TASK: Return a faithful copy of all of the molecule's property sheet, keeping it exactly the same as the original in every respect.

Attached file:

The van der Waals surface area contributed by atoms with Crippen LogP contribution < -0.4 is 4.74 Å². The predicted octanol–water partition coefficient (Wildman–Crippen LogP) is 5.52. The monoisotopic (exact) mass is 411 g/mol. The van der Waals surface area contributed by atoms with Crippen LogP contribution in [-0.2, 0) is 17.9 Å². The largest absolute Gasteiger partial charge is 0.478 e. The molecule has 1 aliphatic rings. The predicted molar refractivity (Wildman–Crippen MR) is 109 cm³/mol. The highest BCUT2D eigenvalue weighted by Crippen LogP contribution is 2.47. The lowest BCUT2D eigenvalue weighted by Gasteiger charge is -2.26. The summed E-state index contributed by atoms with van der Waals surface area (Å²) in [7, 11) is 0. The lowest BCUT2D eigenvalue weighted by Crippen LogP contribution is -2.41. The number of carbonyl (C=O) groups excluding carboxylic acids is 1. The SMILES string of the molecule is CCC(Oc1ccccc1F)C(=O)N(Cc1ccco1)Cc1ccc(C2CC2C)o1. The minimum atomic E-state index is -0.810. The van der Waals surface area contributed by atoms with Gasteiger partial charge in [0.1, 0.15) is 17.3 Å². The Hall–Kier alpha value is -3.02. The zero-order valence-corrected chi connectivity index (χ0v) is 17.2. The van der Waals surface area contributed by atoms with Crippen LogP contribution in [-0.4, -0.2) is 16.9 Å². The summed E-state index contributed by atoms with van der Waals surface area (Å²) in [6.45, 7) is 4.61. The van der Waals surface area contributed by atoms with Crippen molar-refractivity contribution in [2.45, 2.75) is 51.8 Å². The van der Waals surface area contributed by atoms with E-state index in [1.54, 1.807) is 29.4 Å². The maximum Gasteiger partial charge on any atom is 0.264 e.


The van der Waals surface area contributed by atoms with Crippen LogP contribution < -0.4 is 4.74 Å². The predicted octanol–water partition coefficient (Wildman–Crippen LogP) is 5.52. The monoisotopic (exact) mass is 411 g/mol. The van der Waals surface area contributed by atoms with Crippen LogP contribution in [-0.2, 0) is 17.9 Å². The largest absolute Gasteiger partial charge is 0.478 e. The molecule has 1 aliphatic rings. The predicted molar refractivity (Wildman–Crippen MR) is 109 cm³/mol. The highest BCUT2D eigenvalue weighted by Crippen LogP contribution is 2.47. The lowest BCUT2D eigenvalue weighted by Gasteiger charge is -2.26. The summed E-state index contributed by atoms with van der Waals surface area (Å²) in [7, 11) is 0. The lowest BCUT2D eigenvalue weighted by Crippen LogP contribution is -2.41. The number of carbonyl (C=O) groups excluding carboxylic acids is 1. The SMILES string of the molecule is CCC(Oc1ccccc1F)C(=O)N(Cc1ccco1)Cc1ccc(C2CC2C)o1. The minimum atomic E-state index is -0.810. The van der Waals surface area contributed by atoms with Gasteiger partial charge in [0.1, 0.15) is 17.3 Å². The Hall–Kier alpha value is -3.02. The zero-order valence-corrected chi connectivity index (χ0v) is 17.2. The van der Waals surface area contributed by atoms with Crippen LogP contribution in [-0.4, -0.2) is 16.9 Å². The summed E-state index contributed by atoms with van der Waals surface area (Å²) in [6.45, 7) is 4.61. The van der Waals surface area contributed by atoms with Crippen molar-refractivity contribution in [2.45, 2.75) is 51.8 Å². The van der Waals surface area contributed by atoms with E-state index in [1.54, 1.807) is 29.4 Å². The maximum Gasteiger partial charge on any atom is 0.264 e.